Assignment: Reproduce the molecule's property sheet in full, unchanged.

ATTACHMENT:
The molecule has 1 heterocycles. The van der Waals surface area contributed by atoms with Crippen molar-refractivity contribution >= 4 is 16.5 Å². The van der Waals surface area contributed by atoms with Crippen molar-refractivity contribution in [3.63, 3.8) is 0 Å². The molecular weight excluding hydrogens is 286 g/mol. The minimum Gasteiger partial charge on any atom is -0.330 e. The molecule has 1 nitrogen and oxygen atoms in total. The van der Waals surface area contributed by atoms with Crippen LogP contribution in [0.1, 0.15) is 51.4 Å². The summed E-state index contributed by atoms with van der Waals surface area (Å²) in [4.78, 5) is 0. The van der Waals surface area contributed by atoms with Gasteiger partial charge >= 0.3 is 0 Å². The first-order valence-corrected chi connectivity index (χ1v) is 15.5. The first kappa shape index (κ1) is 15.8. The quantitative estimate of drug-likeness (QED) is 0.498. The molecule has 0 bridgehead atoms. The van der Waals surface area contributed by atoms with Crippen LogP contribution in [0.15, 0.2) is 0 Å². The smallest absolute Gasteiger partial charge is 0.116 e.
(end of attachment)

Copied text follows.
The molecule has 1 heterocycles. The van der Waals surface area contributed by atoms with Crippen molar-refractivity contribution >= 4 is 16.5 Å². The van der Waals surface area contributed by atoms with Crippen molar-refractivity contribution in [3.63, 3.8) is 0 Å². The molecular weight excluding hydrogens is 286 g/mol. The minimum Gasteiger partial charge on any atom is -0.330 e. The molecule has 1 nitrogen and oxygen atoms in total. The van der Waals surface area contributed by atoms with Crippen LogP contribution in [0.1, 0.15) is 51.4 Å². The summed E-state index contributed by atoms with van der Waals surface area (Å²) in [4.78, 5) is 0. The van der Waals surface area contributed by atoms with Gasteiger partial charge >= 0.3 is 0 Å². The first-order valence-corrected chi connectivity index (χ1v) is 15.5. The first kappa shape index (κ1) is 15.8. The quantitative estimate of drug-likeness (QED) is 0.498. The molecule has 0 bridgehead atoms. The van der Waals surface area contributed by atoms with Crippen LogP contribution in [0.15, 0.2) is 0 Å². The smallest absolute Gasteiger partial charge is 0.116 e.